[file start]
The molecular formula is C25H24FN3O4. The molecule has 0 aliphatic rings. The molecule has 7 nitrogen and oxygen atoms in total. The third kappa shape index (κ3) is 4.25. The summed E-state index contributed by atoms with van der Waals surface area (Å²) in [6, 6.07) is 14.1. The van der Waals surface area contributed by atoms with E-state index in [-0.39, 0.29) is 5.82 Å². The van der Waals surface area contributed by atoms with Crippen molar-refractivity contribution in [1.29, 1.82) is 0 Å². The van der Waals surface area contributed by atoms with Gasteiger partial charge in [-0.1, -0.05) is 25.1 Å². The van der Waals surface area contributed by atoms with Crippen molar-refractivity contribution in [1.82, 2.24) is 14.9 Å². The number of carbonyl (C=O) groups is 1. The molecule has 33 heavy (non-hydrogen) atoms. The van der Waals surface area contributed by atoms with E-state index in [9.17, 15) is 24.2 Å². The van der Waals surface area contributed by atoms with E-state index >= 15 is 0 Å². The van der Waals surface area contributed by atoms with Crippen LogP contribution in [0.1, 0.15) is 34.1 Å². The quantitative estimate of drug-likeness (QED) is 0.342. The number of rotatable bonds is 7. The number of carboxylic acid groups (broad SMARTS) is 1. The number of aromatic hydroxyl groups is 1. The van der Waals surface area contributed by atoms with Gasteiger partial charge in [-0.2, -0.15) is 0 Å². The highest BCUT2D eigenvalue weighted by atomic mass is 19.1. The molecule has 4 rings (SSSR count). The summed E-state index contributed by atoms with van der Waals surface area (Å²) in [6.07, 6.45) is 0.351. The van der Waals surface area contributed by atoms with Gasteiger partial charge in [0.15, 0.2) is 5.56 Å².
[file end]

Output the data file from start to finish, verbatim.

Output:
The molecular formula is C25H24FN3O4. The molecule has 0 aliphatic rings. The molecule has 7 nitrogen and oxygen atoms in total. The third kappa shape index (κ3) is 4.25. The summed E-state index contributed by atoms with van der Waals surface area (Å²) in [6, 6.07) is 14.1. The van der Waals surface area contributed by atoms with E-state index in [-0.39, 0.29) is 5.82 Å². The van der Waals surface area contributed by atoms with Crippen molar-refractivity contribution in [1.29, 1.82) is 0 Å². The van der Waals surface area contributed by atoms with Gasteiger partial charge in [-0.1, -0.05) is 25.1 Å². The van der Waals surface area contributed by atoms with Crippen molar-refractivity contribution in [1.82, 2.24) is 14.9 Å². The number of carbonyl (C=O) groups is 1. The molecule has 33 heavy (non-hydrogen) atoms. The van der Waals surface area contributed by atoms with E-state index in [9.17, 15) is 24.2 Å². The van der Waals surface area contributed by atoms with E-state index >= 15 is 0 Å². The van der Waals surface area contributed by atoms with Crippen LogP contribution in [0.1, 0.15) is 34.1 Å². The quantitative estimate of drug-likeness (QED) is 0.342. The number of rotatable bonds is 7. The number of carboxylic acid groups (broad SMARTS) is 1. The number of aromatic hydroxyl groups is 1. The van der Waals surface area contributed by atoms with Gasteiger partial charge in [-0.2, -0.15) is 0 Å². The highest BCUT2D eigenvalue weighted by atomic mass is 19.1. The molecule has 4 rings (SSSR count). The summed E-state index contributed by atoms with van der Waals surface area (Å²) in [6.07, 6.45) is 0.351. The van der Waals surface area contributed by atoms with Gasteiger partial charge in [0.15, 0.2) is 5.56 Å².